“While we are addressing the short-term need, we need to work on the long-term or medium-term issues,” said Arne Cartridge, Special Advisor at Yara International ASA. “At the moment, it's mainly a cost issue in the food crisis. It will become an availability issue… [In] so many areas of the world, you will see impacts of climate change on the capacity to produce, [fewer] inputs and other reasons coming into the market because of logistics, etc. So we are at risk of not producing enough food for the world, and I don't think we really understand the potential consequences of this [...] We have now just a few months ahead of us to solve it. If (we don’t), 2023 will be a bad year for many.” 



The Role of Ethical AI

Citibeats also joined the Delivering AI Ethics event co-organized by SwissCognitive, World-Leading AI Network and Imperial College Business School. The session turned out to be the most interactive event of the day becoming a true workshop to define which values should be included in #ethicalAI, how to foster ethical #AI, and how to educate people, governments, and institutions about the necessity of ethics in technology.

Our hope is that next year some of these principles will already be adopted and considered a “must-have” by policy-makers. 

Thank you to Imperial College London Honorary Clinical Lecturer Cristina Koppel, SwissCognitive Co-Founder Andy Fitze, and SwissCognitive Co-Founder Dalith Steiger-Gablinger for contributing to the debate around ethics in technology and, in particular, in AI.


“Fostering Ethical AI” workshop.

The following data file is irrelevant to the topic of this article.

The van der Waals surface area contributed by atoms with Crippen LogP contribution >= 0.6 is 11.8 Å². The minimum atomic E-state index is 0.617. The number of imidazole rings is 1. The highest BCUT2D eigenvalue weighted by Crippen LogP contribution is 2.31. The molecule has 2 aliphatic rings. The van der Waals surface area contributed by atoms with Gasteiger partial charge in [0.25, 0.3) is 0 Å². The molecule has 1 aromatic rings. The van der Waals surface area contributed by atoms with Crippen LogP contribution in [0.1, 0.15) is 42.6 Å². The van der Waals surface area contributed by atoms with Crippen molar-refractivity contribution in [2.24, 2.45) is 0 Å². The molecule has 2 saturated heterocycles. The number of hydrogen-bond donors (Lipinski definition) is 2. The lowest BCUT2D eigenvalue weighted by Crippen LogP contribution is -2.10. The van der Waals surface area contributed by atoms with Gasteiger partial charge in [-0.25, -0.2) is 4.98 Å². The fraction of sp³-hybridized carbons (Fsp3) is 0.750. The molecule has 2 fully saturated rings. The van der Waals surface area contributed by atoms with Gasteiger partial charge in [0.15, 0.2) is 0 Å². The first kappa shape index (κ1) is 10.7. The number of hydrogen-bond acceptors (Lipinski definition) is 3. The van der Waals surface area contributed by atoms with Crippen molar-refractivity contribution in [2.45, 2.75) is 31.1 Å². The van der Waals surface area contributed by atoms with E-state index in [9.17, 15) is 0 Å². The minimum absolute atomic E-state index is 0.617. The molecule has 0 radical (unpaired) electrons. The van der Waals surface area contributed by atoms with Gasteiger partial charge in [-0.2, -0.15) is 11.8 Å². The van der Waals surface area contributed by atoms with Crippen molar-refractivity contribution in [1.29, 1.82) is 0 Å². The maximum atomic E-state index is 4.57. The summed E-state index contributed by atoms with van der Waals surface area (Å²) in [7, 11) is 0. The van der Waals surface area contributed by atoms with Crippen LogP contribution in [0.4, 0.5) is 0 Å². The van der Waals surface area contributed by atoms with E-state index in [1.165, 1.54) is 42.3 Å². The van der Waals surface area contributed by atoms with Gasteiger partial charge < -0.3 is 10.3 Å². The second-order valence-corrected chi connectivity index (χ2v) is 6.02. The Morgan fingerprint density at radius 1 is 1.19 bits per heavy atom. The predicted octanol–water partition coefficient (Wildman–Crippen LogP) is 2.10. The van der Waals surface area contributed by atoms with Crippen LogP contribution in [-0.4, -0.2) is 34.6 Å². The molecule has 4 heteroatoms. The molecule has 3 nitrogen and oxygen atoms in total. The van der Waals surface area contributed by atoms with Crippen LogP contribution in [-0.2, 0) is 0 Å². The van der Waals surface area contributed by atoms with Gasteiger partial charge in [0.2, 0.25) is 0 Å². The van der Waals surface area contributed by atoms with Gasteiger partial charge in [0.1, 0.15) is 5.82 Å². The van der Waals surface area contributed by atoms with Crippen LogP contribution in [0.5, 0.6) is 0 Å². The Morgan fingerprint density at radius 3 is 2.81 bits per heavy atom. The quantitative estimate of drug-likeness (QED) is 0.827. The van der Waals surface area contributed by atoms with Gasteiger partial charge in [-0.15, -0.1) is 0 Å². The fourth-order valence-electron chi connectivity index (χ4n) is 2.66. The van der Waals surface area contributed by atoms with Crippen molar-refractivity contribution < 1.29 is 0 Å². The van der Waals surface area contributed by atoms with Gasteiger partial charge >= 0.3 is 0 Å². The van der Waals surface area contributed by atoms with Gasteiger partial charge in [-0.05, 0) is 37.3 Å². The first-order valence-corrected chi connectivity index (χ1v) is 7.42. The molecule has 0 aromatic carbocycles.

Purpose & ESG Are Not Interchangeable

Day two in Davos closed with the Marsh McLennan private dinner and conversation with Nick Studer and Kate Brennan.

ESG (Environmental, Social, and Governance) has become one of the must-have items on the agenda of private and public companies and organizations—and that is a good sign. 

What should be examined is whether that is because of goodwill, or if decision-makers are merely complying with ESG policies because they must. It is likely that the answer lies somewhere in the middle. What is certain is that consumers, employees, investors, and other stakeholders are increasingly demanding and expecting companies and organizations to adopt a sound and provable ESG strategy.

In our conversations with potential clients, we often ask,  “How do you measure the ‘S’ in your ESG strategy?” While the answer is rarely simple, Citibeats constantly advocates for the voice of the people to be included in the decision-making processes of companies, institutions, or organizations.